Here at Fresco Capital, we love to eat our own dogfood so we have been using Pipedrive for years. Pipedrive is a sales management tool that helps sales teams manage a sales pipeline in a visual way. At Fresco we enter everything into Pipedrive: our portfolio companies, startups that pitch us, our investors, potential investors, etc.

Slack at Fresco

Since we embraced Slack at Fresco for our internal conversations, it is the one stop shop for all of our communications. (I joke with our partners, if it is not in Slack, it didn’t happen.) In Slack we created a #pipedrivebot channel where we would alert each other of a new update we just entered into Pipedrive. After doing that a few times, I wanted to automate this process; we needed to automatically wire up Pipedrive to a Slack channel. The easiest way to do this is with a bot.

Bots As a Service (BoTaaS)

Fortunately our friends over at Recime have created a bot to do just this. Recime is a cloud based bot infrastructure backend and hosting platform for developers (BoTaaS). Recime automates all the plumbing a bot developer runs into, similar to what parse.com did for mobile devs before Facebook acquired it. One of the free bots hosted on their platform is a Pipedrive to Slack Channel bot.

Connecting Pipedrive to a Slack Channel

Using the bot is easy, but you have to configure a few things in both Pipedrive and Slack. In order to configure the Recime pipedrive bot, you need to do the following:

  1. Enable integration Webhooks in slack
  2. Enable push notifications in Pipedrive to trigger the Recime pipedrive bot.

Enable Integration WebHook in Slack

In Slack, from account menu, go to menu->app & integration and then click manage in the navigation bar:

Click Manage -> Custom Integrations -> Add Configuration:

This will take you to a wizard where you can configure which Slack channel the bot will send messages to. Once completed you will be given a Webhook URL that you will need to configure the pipedrive notification. (Image and other metadata information are configured automatically by the bot therefore you can leave them as it is. ) Copy the URL to a safe place.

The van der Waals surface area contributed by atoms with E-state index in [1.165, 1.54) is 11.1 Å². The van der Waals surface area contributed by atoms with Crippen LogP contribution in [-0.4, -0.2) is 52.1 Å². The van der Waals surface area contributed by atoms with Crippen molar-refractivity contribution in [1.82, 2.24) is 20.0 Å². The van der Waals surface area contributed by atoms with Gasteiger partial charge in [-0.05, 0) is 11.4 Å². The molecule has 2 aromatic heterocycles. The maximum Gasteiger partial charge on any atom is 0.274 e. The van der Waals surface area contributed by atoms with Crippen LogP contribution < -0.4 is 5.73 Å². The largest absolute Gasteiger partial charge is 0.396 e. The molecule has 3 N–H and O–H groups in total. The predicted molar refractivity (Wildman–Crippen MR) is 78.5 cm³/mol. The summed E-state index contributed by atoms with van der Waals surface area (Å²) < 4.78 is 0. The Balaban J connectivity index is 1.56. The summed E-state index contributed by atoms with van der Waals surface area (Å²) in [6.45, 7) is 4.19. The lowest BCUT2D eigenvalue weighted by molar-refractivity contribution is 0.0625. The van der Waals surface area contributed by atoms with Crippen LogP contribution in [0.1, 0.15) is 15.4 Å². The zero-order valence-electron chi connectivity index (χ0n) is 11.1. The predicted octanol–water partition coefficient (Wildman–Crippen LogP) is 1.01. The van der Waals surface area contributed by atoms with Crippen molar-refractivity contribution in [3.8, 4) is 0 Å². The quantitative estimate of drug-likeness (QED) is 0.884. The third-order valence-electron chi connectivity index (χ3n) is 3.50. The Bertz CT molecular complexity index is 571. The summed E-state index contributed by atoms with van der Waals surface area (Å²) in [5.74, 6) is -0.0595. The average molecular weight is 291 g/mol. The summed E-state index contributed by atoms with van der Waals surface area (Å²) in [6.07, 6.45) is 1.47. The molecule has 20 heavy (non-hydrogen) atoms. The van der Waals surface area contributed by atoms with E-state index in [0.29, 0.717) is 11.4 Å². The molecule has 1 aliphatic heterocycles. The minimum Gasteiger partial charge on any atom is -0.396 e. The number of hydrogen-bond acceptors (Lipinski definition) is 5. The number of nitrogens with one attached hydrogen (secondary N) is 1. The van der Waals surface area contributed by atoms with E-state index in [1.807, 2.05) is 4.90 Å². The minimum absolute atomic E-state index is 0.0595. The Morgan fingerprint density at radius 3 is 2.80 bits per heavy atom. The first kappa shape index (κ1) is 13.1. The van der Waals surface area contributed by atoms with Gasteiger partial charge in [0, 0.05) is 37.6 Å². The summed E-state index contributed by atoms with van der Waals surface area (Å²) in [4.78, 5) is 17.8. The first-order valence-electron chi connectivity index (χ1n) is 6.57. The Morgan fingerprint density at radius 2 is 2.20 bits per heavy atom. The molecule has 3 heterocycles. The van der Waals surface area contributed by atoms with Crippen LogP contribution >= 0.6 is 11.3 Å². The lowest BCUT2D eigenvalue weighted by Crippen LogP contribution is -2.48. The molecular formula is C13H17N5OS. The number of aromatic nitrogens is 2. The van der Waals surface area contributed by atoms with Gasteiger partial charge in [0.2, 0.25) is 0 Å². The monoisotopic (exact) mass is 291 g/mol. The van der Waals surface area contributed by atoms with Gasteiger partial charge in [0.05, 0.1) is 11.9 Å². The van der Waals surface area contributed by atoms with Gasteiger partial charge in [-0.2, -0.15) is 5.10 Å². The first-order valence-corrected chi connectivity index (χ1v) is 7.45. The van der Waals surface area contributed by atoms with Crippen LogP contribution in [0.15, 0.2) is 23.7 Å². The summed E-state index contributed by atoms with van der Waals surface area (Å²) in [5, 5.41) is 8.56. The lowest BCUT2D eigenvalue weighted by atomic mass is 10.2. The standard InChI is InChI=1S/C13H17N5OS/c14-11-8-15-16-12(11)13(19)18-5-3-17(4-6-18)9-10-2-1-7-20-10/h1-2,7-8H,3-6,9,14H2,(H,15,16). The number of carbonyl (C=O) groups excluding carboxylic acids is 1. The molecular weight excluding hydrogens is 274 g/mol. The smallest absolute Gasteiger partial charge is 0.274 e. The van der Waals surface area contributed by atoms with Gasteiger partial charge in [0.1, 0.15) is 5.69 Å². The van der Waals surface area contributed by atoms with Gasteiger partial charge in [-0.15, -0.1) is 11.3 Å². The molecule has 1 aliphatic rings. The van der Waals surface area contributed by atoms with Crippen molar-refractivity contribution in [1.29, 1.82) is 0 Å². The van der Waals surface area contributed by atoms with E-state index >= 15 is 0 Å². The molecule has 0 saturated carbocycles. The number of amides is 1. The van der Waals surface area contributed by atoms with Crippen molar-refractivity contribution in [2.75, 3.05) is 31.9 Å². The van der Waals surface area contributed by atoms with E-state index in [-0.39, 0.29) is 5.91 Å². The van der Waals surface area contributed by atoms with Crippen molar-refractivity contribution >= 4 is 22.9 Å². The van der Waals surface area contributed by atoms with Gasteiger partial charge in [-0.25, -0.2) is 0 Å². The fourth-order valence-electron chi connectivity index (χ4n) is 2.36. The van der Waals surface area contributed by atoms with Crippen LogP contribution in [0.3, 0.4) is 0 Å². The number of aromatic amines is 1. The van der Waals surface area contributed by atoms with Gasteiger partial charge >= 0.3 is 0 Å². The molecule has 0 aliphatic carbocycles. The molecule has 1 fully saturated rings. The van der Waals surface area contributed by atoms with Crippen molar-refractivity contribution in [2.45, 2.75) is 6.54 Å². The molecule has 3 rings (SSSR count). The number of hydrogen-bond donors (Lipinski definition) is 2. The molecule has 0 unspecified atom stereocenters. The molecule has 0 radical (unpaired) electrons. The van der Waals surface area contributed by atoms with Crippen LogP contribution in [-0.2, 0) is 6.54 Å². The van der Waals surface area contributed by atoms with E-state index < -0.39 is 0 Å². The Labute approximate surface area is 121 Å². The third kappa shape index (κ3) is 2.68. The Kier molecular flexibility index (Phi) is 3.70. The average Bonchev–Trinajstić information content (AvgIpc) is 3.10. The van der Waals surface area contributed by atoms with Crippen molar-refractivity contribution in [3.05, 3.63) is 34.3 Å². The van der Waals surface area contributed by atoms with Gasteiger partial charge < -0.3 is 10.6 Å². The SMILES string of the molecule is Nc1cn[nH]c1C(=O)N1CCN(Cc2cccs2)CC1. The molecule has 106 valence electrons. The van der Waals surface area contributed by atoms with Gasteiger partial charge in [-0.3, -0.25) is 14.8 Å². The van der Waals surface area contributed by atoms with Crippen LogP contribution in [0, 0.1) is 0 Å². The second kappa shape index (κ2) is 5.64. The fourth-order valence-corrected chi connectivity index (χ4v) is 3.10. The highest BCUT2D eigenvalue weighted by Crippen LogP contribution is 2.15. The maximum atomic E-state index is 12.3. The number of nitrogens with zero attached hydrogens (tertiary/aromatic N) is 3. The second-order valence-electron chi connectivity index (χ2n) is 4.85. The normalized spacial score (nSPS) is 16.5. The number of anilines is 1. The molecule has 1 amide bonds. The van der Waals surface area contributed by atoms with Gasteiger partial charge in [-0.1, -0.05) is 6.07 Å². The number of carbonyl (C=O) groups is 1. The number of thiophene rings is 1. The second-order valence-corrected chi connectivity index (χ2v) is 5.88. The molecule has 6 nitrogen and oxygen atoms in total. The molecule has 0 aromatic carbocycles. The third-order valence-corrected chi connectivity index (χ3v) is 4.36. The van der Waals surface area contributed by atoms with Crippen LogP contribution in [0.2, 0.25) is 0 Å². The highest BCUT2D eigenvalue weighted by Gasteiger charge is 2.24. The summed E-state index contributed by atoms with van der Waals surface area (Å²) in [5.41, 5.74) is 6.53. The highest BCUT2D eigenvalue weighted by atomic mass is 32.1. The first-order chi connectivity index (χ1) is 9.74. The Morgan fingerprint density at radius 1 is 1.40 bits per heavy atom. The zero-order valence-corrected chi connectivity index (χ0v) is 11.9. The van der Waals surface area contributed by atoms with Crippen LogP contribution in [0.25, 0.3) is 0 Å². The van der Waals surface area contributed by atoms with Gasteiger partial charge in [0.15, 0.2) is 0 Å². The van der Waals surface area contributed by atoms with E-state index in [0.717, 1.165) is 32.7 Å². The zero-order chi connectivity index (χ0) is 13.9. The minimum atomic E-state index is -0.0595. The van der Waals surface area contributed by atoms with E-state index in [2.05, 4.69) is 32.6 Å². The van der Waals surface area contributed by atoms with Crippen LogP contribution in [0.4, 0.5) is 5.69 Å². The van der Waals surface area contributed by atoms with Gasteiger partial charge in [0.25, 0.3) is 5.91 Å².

Enable Notifications in pipedrive

This task has three easy steps.

First you need to obtain an API Token from Pipedrive. Go to your Pipedrive Settings and click API. Copy the API token to a safe place.

Next up you have to create a URL out of the Slack WebHook and Pipedrive API token for Pipedrive’s push notification to enable the bot to connect the two together. You can do this by going to the Recime website and entering the WebHook URL and API Token into this form:

https://recime.ai/bot/pipedrive

The Recime website will return to you a URL, copy it to your clipboard and go back to Pipedrive for the past step.

In Pipedrive, go to Settings -> Push Notifications and create a new notification:

Enter in your Pipedrive user name, the URL that the Recime form gave you and the events in Pipedrive you want to enable the push notification bot for.

If you want to get notified about everything you enter in Pipedrive, put in *.*, or if you just want to be notified when a deal is updated you would put in updated.deal, or if you only want a new note notification put in added.note. If you are not sure use *.* and experiment.

Now your bot will now send a message to the #pipedrivebot channel in Slack every time you update your Pipedrive.

Enjoy. 😉

  Category: Thematic
  Comments: Comments Off on Connect Pipedrive to a Slack Channel Using a Bot